Elasticsearch has become a favorite technology amongst administrators, engineers, and developers alike. Whether you are using it with the rest of the Elastic Stack or on its own, Elasticsearch has proven itself to be a powerful and easy to use search and analytics engine. Log aggregation, operational analytics, application performance monitoring, NoSQL databases, site search, and ad-hoc data analysis are just a few of the many use cases this product has become synonymous with. Now that Elasticsearch has become a mainstream technology, it is helpful to know a little something about it.

Who is this Deep Dive Course For?

The hands-on Elasticsearch Deep Dive course is great for those new to Elasticsearch or those who want to expand what they already know. However, you should have some prerequisite knowledge before considering this course as we will be getting our hands dirty with the Linux command line, Java Virtual Machines (JVMs), Public Key Infrastructure (PKI), using REST APIs with JSON, modifying configurations with YAML, and configuring network interfaces to form distributed clusters of Elasticsearch nodes. If your a bit rusty or inexperienced in any of these areas, then it may behoove you to freshen up a bit before jumping into this course.

Elasticsearch Fundamentals and Production

The Elasticsearch Deep Dive course has two main parts; Elasticsearch Fundamentals and Elasticsearch in Production. In the fundamentals section, we will first demonstrate how Elasticsearch works by showcasing the various clustering concepts like data storage, replication, recovery, rebalancing, and defining the various node types with their respective roles. Once we have a good understanding of how Elasticsearch functions under the hood, we then showcase its fundamental concepts by creating indices, ingesting data into documents, and then searching, filtering, and aggregating over said data.

You may have heard in the news, stories about massive data breaches suffered by companies who lack sufficient security implementations for their back-end datastores like Elasticsearch. By default, Elasticsearch is a wide open door. There is no network-level encryption or user-access control pre-enabled with new installations of Elasticsearch. This is why, in the Elasticsearch in Production section of this course, we demonstrate how to secure Elasticsearch using X-Pack. By using the Security plugin provided by X-Pack, we will encrypt Elasticsearch’s cluster network communications, enable user authentication, and configure roles to define granular user access control permissions for specific users and data.

Log-in Page for Kibana enabled via X-Pack Security.

Custom role created in the Kibana.

Lastly, we will enable audit logging in order to keep a record of every action performed in an Elasticsearch cluster to facilitate low-level visibility into Elasticsearch usage and also to help ensure companies meet their regulatory requirements for any sensitive data they may be storing.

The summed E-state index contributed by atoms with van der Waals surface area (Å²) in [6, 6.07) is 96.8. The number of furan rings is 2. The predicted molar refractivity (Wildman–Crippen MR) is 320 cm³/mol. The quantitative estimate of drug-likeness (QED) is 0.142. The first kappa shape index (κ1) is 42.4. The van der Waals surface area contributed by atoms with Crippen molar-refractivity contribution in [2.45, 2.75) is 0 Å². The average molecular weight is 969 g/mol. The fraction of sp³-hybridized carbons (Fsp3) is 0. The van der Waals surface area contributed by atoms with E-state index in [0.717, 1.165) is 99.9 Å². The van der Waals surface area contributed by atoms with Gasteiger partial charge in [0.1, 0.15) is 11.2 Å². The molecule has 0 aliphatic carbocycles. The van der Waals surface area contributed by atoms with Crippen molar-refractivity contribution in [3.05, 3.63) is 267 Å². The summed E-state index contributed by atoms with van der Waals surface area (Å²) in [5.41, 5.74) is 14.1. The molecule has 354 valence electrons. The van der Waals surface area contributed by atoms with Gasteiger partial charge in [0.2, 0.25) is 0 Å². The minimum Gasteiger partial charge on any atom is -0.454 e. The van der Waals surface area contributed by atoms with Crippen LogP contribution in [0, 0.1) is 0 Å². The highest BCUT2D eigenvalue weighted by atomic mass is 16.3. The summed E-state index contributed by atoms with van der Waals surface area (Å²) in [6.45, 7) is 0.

In the Elasticsearch in Production portion of this course, we also demonstrate how to perform various tasks that you will encounter when administrating an Elasticsearch cluster in production like rolling restarts, automated data retention using Curator, and upgrading Elasticsearch. While Elasticsearch is often used as an Application Performance Monitoring (APM) platform, it also provides an APM of sorts to monitor itself using another X-Pack plugin; Monitoring.

X-Pack Monitoring page in Kibana.

Nodes page in Kibana’s Monitoring UI.

Indices page in Kibana’s Monitoring UI.

 

We will demonstrate how to enable X-Pack Monitoring for Elasticsearch to monitor itself or to remote monitor from a dedicated monitoring cluster. Using Kibana, we will explore the Monitoring UI to showcase the granular performance and usage statistics the Monitoring plugin provides.

Last but not least, we will address many of the common questions people encounter when designing an Elasticsearch deployment:

  • How much heap do I need in my cluster?
  • Is there a limit to how big I can make the heap on a single node?
  • How do you avoid swapping Elasticsearch heap to disk?
  • How many data nodes do I need?
  • How many shards should I have?
  • Should I spec my hardware for more CPU cores or faster clock speeds?
  • What RAID configuration should I use?
  • Is NAS storage OK?
  • Can I span datacenters without performance degradation?
  • What heap to storage ratio should I follow?

Due to the vastness of potential use cases for Elasticsearch, there are no concrete answers to any of these questions. But there are some general guidelines and best practices you can follow to address each of these questions in order to deploy the optimum Elasticsearch cluster for your specific use case.

So what are you waiting for? Go take the course already! As always, feel free to follow me on Twitter or LinkedIn and don’t hesitate to ask me questions about the course or Elastic Stack products in general. You can also join the Linux Academy Slack to interface with Linux Academy Training Architects and your fellow community members. And of course, you can always use the Linux Academy community page to showcase your accomplishments, provide feedback, or ask questions.

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